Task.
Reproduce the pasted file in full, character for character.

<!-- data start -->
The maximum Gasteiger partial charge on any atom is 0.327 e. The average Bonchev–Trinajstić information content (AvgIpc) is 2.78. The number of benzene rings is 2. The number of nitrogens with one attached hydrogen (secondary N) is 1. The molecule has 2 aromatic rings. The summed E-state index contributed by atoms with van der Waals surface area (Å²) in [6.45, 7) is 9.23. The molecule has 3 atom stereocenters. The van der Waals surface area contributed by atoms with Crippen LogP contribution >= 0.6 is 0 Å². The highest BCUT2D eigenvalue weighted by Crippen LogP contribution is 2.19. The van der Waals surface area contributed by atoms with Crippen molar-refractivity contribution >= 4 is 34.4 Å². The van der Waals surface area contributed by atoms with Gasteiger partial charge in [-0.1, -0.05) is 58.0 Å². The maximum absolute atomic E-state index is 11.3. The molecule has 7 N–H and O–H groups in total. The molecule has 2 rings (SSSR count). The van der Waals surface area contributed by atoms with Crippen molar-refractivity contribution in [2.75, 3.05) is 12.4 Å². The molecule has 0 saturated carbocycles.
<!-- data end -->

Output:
The maximum Gasteiger partial charge on any atom is 0.327 e. The average Bonchev–Trinajstić information content (AvgIpc) is 2.78. The number of benzene rings is 2. The number of nitrogens with one attached hydrogen (secondary N) is 1. The molecule has 2 aromatic rings. The summed E-state index contributed by atoms with van der Waals surface area (Å²) in [6.45, 7) is 9.23. The molecule has 3 atom stereocenters. The van der Waals surface area contributed by atoms with Crippen LogP contribution >= 0.6 is 0 Å². The highest BCUT2D eigenvalue weighted by Crippen LogP contribution is 2.19. The van der Waals surface area contributed by atoms with Crippen molar-refractivity contribution >= 4 is 34.4 Å². The van der Waals surface area contributed by atoms with Gasteiger partial charge in [-0.1, -0.05) is 58.0 Å². The maximum absolute atomic E-state index is 11.3. The molecule has 7 N–H and O–H groups in total. The molecule has 2 rings (SSSR count). The van der Waals surface area contributed by atoms with Crippen molar-refractivity contribution in [2.75, 3.05) is 12.4 Å². The molecule has 0 saturated carbocycles.